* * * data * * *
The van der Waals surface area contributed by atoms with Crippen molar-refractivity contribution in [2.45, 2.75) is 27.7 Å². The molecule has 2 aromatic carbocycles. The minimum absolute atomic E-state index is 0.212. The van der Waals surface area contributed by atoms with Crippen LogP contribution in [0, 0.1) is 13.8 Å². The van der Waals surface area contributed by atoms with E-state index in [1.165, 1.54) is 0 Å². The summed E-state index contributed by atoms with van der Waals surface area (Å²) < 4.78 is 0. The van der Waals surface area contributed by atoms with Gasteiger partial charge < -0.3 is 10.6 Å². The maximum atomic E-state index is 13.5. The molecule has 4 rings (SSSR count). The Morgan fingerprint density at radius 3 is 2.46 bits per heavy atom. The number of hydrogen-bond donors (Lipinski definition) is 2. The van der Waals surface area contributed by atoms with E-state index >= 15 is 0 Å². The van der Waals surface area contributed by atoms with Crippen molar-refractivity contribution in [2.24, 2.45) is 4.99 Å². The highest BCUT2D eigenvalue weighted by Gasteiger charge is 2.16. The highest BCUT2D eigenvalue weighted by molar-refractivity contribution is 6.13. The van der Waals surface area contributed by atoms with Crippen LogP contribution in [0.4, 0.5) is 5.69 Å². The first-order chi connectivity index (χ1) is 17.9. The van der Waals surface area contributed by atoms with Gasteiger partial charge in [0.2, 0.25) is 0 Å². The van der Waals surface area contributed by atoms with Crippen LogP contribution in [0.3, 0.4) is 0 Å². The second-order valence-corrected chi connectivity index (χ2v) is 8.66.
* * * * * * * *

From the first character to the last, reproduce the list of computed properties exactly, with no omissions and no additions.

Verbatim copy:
The van der Waals surface area contributed by atoms with Crippen molar-refractivity contribution in [2.45, 2.75) is 27.7 Å². The molecule has 2 aromatic carbocycles. The minimum absolute atomic E-state index is 0.212. The van der Waals surface area contributed by atoms with Crippen LogP contribution in [0, 0.1) is 13.8 Å². The van der Waals surface area contributed by atoms with E-state index in [1.165, 1.54) is 0 Å². The summed E-state index contributed by atoms with van der Waals surface area (Å²) < 4.78 is 0. The van der Waals surface area contributed by atoms with Gasteiger partial charge < -0.3 is 10.6 Å². The maximum atomic E-state index is 13.5. The molecule has 4 rings (SSSR count). The Morgan fingerprint density at radius 3 is 2.46 bits per heavy atom. The number of hydrogen-bond donors (Lipinski definition) is 2. The van der Waals surface area contributed by atoms with E-state index >= 15 is 0 Å². The van der Waals surface area contributed by atoms with Crippen molar-refractivity contribution in [2.24, 2.45) is 4.99 Å². The highest BCUT2D eigenvalue weighted by Gasteiger charge is 2.16. The highest BCUT2D eigenvalue weighted by molar-refractivity contribution is 6.13. The van der Waals surface area contributed by atoms with Crippen LogP contribution in [0.4, 0.5) is 5.69 Å². The first-order chi connectivity index (χ1) is 17.9. The van der Waals surface area contributed by atoms with Gasteiger partial charge in [0.2, 0.25) is 0 Å². The van der Waals surface area contributed by atoms with Crippen LogP contribution in [0.3, 0.4) is 0 Å². The second-order valence-corrected chi connectivity index (χ2v) is 8.66.